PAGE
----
(Photo above: Students working on a robotics project | Photo courtesy of Cascade Academy)
I had the honor of attending Bend’s first, and certainly not the last, Innovation Day last month. I applaud both the organizers and participants for diving into so many timely and important topics and opening the dialogue among many diverse entities about how to embrace innovation as a core value for Central Oregon.
As an educator, I found the day particularly relevant given the rapid pace of educational innovation that is happening in our schools right now. On the one hand, we are armed with the latest brain research that informs how to best engage and inspire students.
On the other hand, we are preparing our students for careers that don’t yet exist, and we hear from employers that graduates lack the basic skills needed to thrive in the 21st century workforce such as communication, collaboration, and critical thinking. Considering all of the above, an essential question exists, “How do schools need to innovate to better meet the needs of both our students and our rapidly changing world?”
Here in Central Oregon, we are fortunate to have many diverse educational choices, and many of us are committed to pursuing innovative educational approaches. Regardless of a school’s individual mission, it is imperative that our schools:
• Connect the learning in the classroom with authentic, real-world experiences outside of the classroom
• Emphasize project-based learning over simple content mastery
• Emphasize character development and habits of mind as much as academic success
• Prioritize individualization and differentiation
• Connect students with their passions
As an independent school, Cascades Academy has embraced innovation since its founding as part of its mission to “weave challenging academics with experiential learning to inspire socially responsible individuals ready for a diverse and changing world.”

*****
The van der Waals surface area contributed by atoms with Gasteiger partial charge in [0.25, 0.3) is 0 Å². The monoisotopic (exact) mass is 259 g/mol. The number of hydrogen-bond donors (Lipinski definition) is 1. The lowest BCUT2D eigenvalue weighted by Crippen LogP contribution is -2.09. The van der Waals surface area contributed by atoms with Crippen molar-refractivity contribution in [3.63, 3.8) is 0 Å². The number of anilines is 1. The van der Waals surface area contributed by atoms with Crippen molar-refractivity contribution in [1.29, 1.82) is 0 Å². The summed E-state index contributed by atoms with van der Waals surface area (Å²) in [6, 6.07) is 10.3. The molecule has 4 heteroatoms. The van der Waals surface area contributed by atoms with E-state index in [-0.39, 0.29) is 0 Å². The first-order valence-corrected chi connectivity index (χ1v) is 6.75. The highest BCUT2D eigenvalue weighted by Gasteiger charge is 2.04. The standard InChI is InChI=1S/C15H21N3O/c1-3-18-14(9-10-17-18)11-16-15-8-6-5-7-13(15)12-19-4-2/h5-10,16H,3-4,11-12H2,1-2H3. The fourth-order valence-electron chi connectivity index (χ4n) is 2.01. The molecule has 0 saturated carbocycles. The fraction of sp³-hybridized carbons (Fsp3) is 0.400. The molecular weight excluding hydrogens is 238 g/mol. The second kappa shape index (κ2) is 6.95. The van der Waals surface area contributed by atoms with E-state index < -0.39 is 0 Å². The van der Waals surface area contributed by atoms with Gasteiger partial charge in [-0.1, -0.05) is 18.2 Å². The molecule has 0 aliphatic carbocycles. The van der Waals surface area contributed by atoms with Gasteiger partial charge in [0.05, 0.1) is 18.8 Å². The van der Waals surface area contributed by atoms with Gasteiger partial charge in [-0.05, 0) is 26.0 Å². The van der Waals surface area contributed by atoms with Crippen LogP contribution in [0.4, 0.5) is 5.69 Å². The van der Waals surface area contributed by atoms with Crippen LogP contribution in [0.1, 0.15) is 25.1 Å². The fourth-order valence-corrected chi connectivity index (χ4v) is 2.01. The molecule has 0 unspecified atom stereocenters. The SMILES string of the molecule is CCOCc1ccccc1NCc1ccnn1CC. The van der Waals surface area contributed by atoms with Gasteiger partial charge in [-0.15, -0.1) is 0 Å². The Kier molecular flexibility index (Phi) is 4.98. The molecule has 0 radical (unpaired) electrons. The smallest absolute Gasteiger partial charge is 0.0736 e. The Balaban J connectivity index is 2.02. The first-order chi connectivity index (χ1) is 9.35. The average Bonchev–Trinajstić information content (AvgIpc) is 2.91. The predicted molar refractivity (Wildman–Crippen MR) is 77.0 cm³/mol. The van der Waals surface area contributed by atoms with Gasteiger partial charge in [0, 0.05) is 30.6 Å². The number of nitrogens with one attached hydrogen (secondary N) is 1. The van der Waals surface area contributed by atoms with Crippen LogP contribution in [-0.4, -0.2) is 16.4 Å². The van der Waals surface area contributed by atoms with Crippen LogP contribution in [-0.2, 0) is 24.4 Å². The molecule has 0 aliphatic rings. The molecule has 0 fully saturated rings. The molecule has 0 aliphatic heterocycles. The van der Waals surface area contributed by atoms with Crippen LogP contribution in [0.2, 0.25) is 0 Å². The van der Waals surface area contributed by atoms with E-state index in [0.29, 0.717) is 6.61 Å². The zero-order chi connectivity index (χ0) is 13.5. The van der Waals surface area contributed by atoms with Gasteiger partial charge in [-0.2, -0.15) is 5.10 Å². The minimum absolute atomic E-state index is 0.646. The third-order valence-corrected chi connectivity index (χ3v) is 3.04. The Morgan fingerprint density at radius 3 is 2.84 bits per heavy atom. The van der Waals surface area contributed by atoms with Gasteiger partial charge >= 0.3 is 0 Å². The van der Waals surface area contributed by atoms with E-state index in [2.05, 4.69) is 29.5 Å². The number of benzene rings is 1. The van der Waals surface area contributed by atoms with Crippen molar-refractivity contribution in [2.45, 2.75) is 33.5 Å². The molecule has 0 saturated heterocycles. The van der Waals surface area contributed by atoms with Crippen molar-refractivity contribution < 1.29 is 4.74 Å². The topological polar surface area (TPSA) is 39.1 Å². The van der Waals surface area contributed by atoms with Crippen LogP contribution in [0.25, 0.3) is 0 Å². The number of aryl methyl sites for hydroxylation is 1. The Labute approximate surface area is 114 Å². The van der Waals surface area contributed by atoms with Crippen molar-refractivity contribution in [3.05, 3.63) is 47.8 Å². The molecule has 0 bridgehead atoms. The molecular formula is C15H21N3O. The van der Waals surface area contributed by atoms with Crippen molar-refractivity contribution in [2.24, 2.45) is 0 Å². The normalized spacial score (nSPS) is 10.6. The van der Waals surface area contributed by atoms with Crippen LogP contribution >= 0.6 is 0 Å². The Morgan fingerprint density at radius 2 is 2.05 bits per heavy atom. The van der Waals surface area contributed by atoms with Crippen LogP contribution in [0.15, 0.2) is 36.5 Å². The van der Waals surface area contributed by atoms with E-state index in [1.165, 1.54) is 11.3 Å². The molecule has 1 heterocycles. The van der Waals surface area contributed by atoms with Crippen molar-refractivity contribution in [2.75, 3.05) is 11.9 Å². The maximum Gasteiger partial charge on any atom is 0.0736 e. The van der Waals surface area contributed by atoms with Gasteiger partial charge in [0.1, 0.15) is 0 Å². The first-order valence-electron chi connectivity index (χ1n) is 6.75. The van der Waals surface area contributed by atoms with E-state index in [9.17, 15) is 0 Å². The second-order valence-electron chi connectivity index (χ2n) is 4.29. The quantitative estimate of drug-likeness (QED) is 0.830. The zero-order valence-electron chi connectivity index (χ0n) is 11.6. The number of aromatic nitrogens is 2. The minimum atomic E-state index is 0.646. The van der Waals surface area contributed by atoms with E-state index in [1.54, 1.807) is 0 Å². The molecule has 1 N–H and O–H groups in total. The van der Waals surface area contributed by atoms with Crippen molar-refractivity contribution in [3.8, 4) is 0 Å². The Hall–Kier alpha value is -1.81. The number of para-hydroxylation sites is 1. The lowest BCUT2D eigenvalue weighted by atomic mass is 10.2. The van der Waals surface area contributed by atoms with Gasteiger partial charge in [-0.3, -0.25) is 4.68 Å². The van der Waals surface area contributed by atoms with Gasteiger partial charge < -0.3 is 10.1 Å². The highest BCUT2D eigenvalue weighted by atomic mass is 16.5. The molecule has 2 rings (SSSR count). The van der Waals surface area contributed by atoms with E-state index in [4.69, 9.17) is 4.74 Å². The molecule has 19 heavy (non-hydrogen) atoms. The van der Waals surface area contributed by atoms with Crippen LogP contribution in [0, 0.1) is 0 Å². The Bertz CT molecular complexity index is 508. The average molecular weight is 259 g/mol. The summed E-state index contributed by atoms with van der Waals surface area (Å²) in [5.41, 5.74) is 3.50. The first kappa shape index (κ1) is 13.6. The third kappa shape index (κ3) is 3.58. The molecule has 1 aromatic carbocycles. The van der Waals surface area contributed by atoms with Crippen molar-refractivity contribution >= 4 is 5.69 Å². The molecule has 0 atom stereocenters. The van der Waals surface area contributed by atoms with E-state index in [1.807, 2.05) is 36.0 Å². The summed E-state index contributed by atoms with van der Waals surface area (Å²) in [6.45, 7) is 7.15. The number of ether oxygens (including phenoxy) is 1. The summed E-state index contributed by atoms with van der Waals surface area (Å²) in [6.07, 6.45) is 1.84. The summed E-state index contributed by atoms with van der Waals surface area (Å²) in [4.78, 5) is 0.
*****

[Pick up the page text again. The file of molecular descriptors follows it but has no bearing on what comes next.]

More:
One recent innovation is a new IDEA (Innovation, Design, Engineering and Art) Lab that engages students in the design thinking process inspired by the Stanford school. Design thinking is how the world’s most progressive companies, scientists, and innovators are building new ideas and solving complex problems and we want to evolve our educational model to map the ways the most innovative companies and individuals are working in the real world. It is the most practical, experiential education tool we can give our students.
In addition, we are now part of a growing number of leading independent high schools who have formed the Mastery Transcript Consortium (MTC) – a group focused on radically changing how we assess and credit high school coursework in order that a student’s transcript can more completely represent a student’s skills, knowledge, and habits of mind. No longer will an entire year’s worth of effort be represented by a single letter grade.
Our current educational model, designed to meet the needs of an Industrial Age, served many students well for decades. Now, as we embark on the Innovation Age, educational innovation is also imperative and these exciting innovations will have a lasting and positive impact on our students and their futures.
10860 Tumalo Reservoir Rd., Bend